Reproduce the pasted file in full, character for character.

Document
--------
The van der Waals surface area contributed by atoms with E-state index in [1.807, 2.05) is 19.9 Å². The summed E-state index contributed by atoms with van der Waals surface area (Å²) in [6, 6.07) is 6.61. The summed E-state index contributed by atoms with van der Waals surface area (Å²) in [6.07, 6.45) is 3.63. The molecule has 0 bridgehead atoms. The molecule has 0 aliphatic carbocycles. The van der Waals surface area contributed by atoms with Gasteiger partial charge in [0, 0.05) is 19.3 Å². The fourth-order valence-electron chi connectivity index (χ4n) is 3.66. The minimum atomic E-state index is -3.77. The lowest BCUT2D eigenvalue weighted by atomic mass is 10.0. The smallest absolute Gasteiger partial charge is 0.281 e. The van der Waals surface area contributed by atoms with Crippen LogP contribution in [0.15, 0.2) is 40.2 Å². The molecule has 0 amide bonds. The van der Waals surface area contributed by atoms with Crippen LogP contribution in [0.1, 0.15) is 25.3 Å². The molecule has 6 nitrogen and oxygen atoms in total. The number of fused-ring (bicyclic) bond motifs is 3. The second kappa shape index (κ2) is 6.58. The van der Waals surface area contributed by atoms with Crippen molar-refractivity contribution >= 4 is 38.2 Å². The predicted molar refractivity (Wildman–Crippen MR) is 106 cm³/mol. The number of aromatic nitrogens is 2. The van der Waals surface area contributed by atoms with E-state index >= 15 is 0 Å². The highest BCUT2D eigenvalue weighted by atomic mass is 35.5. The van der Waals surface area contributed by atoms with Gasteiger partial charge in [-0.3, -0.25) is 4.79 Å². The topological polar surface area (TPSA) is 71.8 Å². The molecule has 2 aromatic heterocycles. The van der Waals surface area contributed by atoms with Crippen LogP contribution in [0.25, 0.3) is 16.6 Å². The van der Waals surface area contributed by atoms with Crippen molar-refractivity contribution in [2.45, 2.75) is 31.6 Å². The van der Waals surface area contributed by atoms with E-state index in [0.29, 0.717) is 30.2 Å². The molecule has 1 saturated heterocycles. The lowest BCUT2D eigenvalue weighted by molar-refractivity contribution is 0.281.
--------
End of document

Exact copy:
The van der Waals surface area contributed by atoms with E-state index in [1.807, 2.05) is 19.9 Å². The summed E-state index contributed by atoms with van der Waals surface area (Å²) in [6, 6.07) is 6.61. The summed E-state index contributed by atoms with van der Waals surface area (Å²) in [6.07, 6.45) is 3.63. The molecule has 0 bridgehead atoms. The molecule has 0 aliphatic carbocycles. The van der Waals surface area contributed by atoms with Gasteiger partial charge in [0, 0.05) is 19.3 Å². The fourth-order valence-electron chi connectivity index (χ4n) is 3.66. The minimum atomic E-state index is -3.77. The lowest BCUT2D eigenvalue weighted by atomic mass is 10.0. The smallest absolute Gasteiger partial charge is 0.281 e. The van der Waals surface area contributed by atoms with Crippen LogP contribution in [0.15, 0.2) is 40.2 Å². The molecule has 0 amide bonds. The van der Waals surface area contributed by atoms with Crippen LogP contribution in [0.1, 0.15) is 25.3 Å². The molecule has 6 nitrogen and oxygen atoms in total. The number of fused-ring (bicyclic) bond motifs is 3. The second kappa shape index (κ2) is 6.58. The van der Waals surface area contributed by atoms with Crippen molar-refractivity contribution >= 4 is 38.2 Å². The predicted molar refractivity (Wildman–Crippen MR) is 106 cm³/mol. The number of aromatic nitrogens is 2. The van der Waals surface area contributed by atoms with E-state index >= 15 is 0 Å². The highest BCUT2D eigenvalue weighted by atomic mass is 35.5. The van der Waals surface area contributed by atoms with Gasteiger partial charge in [-0.3, -0.25) is 4.79 Å². The topological polar surface area (TPSA) is 71.8 Å². The molecule has 2 aromatic heterocycles. The van der Waals surface area contributed by atoms with Crippen LogP contribution in [0.25, 0.3) is 16.6 Å². The van der Waals surface area contributed by atoms with Crippen molar-refractivity contribution in [2.45, 2.75) is 31.6 Å². The van der Waals surface area contributed by atoms with E-state index in [0.29, 0.717) is 30.2 Å². The molecule has 1 saturated heterocycles. The lowest BCUT2D eigenvalue weighted by molar-refractivity contribution is 0.281.